If "You Won't Know" was symphonic and graceful, "Journey Into Doubt" promises to be a masterpiece of clashing guitars and driving rhythms. From second one, Pedlar and Graham impress me with an intricately-laid guitar wall. Then Bruce counts in, and Sinclair's bass is something to be treasured on this one, as it plays front and center, strong yet nimble, and bombastic in the best ways. Broughton's vocals are coarse and serrated, leaning towards a Three Days Grace influence, but soften just a little for the verses. Graham's and Pedlar's chords and notes provide the best reason to lock your door and air-guitar to this song all day. With a driving rhythm that is pushed further only by anthemic vocals and lyrics, "Journey Into Doubt" is a heavy, hardcore excuse to put your devilhorns up in the air and bang your head like there's no tomorrow. And yet, like "You Won't Know," "Journey Into Doubt" shows a softer, more introspective side, as the guitars take a mini break, and Vancuylenberg's key notes shoot this one full of emotion and epic adventure. That, my friends, is the best way I can describe it. And then as Sinclair's bass starts to move faster, the guitars and drums pick up again, and Broughton brings this one to a raging finish. If ever there was a song begging for a live performance, this one is it.
"Such Is Life" begins in a different way that its two predecessors. Vancuylenburg is the maestro on this one, and starts it off with a piano progression that is beautiful and curious at the same time. Some of you may think that the piano isn't very hard-rock, but let me tell you, when it's married to a pounding bass-line, it gets pretty hardcore pretty fast. Sincalir's notes compliment Vancuylenburg's keystrokes in the best way, and this track only builds from there. Broughton's vocals are a little softer here, and the guitars are more reserved, hovering just over simple drumbeat by Bruce. Sometimes, though, simplicity is the key, and as the guitars enter, this one is, in all senses of the word, big.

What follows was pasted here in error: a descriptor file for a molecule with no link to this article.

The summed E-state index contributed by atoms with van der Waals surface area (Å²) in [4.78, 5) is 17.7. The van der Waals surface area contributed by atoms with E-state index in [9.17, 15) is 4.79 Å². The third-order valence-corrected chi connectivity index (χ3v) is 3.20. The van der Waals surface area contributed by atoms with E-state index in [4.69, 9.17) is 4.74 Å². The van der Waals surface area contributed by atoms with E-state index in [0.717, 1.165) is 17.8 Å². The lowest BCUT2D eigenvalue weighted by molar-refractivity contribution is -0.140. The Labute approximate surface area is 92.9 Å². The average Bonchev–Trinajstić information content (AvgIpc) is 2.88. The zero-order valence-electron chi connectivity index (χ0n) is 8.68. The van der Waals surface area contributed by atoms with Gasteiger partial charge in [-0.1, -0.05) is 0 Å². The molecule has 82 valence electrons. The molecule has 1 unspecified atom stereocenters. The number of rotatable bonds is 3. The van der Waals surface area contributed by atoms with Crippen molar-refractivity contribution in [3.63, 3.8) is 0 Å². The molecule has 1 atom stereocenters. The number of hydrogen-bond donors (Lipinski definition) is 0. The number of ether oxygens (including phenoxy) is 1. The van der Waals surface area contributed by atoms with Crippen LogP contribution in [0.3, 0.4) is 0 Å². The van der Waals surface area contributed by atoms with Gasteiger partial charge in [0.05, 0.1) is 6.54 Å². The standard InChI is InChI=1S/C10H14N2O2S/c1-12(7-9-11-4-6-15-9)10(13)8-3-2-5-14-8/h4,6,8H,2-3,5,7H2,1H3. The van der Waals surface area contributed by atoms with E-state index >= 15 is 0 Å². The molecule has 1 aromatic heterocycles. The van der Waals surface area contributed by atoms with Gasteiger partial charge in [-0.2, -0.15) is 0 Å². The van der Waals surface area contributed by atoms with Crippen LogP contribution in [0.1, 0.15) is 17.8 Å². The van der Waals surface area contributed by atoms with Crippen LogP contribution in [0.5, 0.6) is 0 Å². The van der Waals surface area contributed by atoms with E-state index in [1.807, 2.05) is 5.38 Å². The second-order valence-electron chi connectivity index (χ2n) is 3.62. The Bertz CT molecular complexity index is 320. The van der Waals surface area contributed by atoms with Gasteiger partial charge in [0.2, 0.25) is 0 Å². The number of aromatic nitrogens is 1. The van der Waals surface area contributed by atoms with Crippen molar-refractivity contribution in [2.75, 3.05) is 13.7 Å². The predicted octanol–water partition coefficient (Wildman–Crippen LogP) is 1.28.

Yet Into the Night continue to impress me with their versatility as "Coming Down" is the polar opposite of "Such Is Life." A fast, guitar-driven track with an intro riff that will blow the speakers right out of your car and beg for the windows to be rolled down, "Coming Down" is from the start the song to listen to when you're on the way to the show. With the same initiative and drive as any AC/DC or Van Halen song, "Coming Down" is a simple, hard-rock, guitar-heavy track that just proves that the age-old formula of hard guitars, heavy bass and drums, and soaring vocals, with maybe some epic keys on top, is still the way to go. Into the Night find for themselves an instant success with "Coming Down." It's everything I fell in love with in the first place when I first heard Cream and Black Sabbath. Heavy and hard-hitting, it's definitely one of the five-star tracks on this album.
Proving to be a group with a intricate and versatile sound, Into the Night will soon be on their way, if they're not already. Like AC/DC, JET, and The Vines have proved before, Australia is one of the world's Mecca's for hard-rock and garage-metal, and groups like Into the Night are taking full advantage of that. Armed with a sound that works in the best of ways, and a drive that will take them far, Into the Night are here, and nothing it seems, Topside or Downunder, is gonna stop them.

Sounds Like: Three Days Grace, Sponge, Foo Fighters, 10 Years

Key Tracks from Into the Night: "You Won't Know," "Coming Down," "Journey Into Doubt," "Such Is Life"

Check out Into the Night more at:, and